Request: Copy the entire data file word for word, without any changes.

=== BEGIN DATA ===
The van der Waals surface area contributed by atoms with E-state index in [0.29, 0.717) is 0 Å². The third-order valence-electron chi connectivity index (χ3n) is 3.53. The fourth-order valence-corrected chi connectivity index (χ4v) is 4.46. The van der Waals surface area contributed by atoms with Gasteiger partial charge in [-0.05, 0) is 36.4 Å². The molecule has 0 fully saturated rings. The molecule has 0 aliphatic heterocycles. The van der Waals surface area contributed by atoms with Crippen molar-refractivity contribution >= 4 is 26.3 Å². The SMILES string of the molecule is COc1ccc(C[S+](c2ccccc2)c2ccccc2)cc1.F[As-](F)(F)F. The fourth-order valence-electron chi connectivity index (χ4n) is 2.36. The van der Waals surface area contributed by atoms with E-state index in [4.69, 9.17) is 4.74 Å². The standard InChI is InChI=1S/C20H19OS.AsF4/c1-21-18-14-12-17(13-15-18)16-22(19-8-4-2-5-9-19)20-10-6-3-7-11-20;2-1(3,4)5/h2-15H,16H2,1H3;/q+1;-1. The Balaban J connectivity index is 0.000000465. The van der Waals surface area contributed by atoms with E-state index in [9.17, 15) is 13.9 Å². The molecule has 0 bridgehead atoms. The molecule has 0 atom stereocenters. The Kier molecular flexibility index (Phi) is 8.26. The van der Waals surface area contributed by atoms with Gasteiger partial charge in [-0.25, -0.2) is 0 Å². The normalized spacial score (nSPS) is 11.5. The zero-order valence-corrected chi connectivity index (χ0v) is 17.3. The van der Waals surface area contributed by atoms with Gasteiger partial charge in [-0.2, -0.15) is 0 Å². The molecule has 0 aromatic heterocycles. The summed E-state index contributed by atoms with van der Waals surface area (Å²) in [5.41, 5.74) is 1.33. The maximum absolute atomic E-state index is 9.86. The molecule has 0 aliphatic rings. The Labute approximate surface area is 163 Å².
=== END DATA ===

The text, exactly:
The van der Waals surface area contributed by atoms with E-state index in [0.29, 0.717) is 0 Å². The third-order valence-electron chi connectivity index (χ3n) is 3.53. The fourth-order valence-corrected chi connectivity index (χ4v) is 4.46. The van der Waals surface area contributed by atoms with Gasteiger partial charge in [-0.05, 0) is 36.4 Å². The molecule has 0 fully saturated rings. The molecule has 0 aliphatic heterocycles. The van der Waals surface area contributed by atoms with Crippen molar-refractivity contribution >= 4 is 26.3 Å². The SMILES string of the molecule is COc1ccc(C[S+](c2ccccc2)c2ccccc2)cc1.F[As-](F)(F)F. The fourth-order valence-electron chi connectivity index (χ4n) is 2.36. The van der Waals surface area contributed by atoms with E-state index in [4.69, 9.17) is 4.74 Å². The standard InChI is InChI=1S/C20H19OS.AsF4/c1-21-18-14-12-17(13-15-18)16-22(19-8-4-2-5-9-19)20-10-6-3-7-11-20;2-1(3,4)5/h2-15H,16H2,1H3;/q+1;-1. The Balaban J connectivity index is 0.000000465. The van der Waals surface area contributed by atoms with E-state index in [9.17, 15) is 13.9 Å². The molecule has 0 bridgehead atoms. The molecule has 0 atom stereocenters. The Kier molecular flexibility index (Phi) is 8.26. The van der Waals surface area contributed by atoms with Gasteiger partial charge in [-0.25, -0.2) is 0 Å². The normalized spacial score (nSPS) is 11.5. The zero-order valence-corrected chi connectivity index (χ0v) is 17.3. The van der Waals surface area contributed by atoms with Gasteiger partial charge in [-0.2, -0.15) is 0 Å². The molecule has 0 aromatic heterocycles. The summed E-state index contributed by atoms with van der Waals surface area (Å²) in [5.41, 5.74) is 1.33. The maximum absolute atomic E-state index is 9.86. The molecule has 0 aliphatic rings. The Labute approximate surface area is 163 Å².